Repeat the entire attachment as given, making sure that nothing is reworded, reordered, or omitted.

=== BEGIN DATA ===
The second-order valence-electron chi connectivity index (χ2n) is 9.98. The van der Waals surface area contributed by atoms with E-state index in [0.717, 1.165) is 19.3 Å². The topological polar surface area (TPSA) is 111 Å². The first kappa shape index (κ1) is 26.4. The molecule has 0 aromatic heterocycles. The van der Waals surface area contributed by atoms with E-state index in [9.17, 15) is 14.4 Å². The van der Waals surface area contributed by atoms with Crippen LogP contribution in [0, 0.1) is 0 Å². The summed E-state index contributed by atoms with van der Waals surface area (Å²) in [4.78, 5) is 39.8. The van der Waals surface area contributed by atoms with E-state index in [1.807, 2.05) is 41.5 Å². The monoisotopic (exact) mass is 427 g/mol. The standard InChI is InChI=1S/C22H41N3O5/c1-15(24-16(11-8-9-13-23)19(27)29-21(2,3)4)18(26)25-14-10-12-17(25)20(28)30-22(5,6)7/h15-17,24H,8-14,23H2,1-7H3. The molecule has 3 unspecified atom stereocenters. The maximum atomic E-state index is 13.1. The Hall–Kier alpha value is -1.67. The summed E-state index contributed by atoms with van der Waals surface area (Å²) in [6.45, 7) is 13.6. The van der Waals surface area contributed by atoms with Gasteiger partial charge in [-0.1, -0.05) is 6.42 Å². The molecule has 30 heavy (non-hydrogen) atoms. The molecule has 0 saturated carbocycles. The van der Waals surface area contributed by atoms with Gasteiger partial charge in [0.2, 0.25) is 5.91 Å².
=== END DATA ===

The second-order valence-electron chi connectivity index (χ2n) is 9.98. The van der Waals surface area contributed by atoms with E-state index in [0.717, 1.165) is 19.3 Å². The topological polar surface area (TPSA) is 111 Å². The first kappa shape index (κ1) is 26.4. The molecule has 0 aromatic heterocycles. The van der Waals surface area contributed by atoms with E-state index in [9.17, 15) is 14.4 Å². The van der Waals surface area contributed by atoms with Crippen LogP contribution in [0, 0.1) is 0 Å². The summed E-state index contributed by atoms with van der Waals surface area (Å²) in [4.78, 5) is 39.8. The van der Waals surface area contributed by atoms with E-state index in [1.807, 2.05) is 41.5 Å². The monoisotopic (exact) mass is 427 g/mol. The standard InChI is InChI=1S/C22H41N3O5/c1-15(24-16(11-8-9-13-23)19(27)29-21(2,3)4)18(26)25-14-10-12-17(25)20(28)30-22(5,6)7/h15-17,24H,8-14,23H2,1-7H3. The molecule has 3 unspecified atom stereocenters. The maximum atomic E-state index is 13.1. The Hall–Kier alpha value is -1.67. The summed E-state index contributed by atoms with van der Waals surface area (Å²) in [6.45, 7) is 13.6. The van der Waals surface area contributed by atoms with Gasteiger partial charge in [-0.1, -0.05) is 6.42 Å². The molecule has 30 heavy (non-hydrogen) atoms. The molecule has 0 saturated carbocycles. The van der Waals surface area contributed by atoms with Gasteiger partial charge in [0.2, 0.25) is 5.91 Å².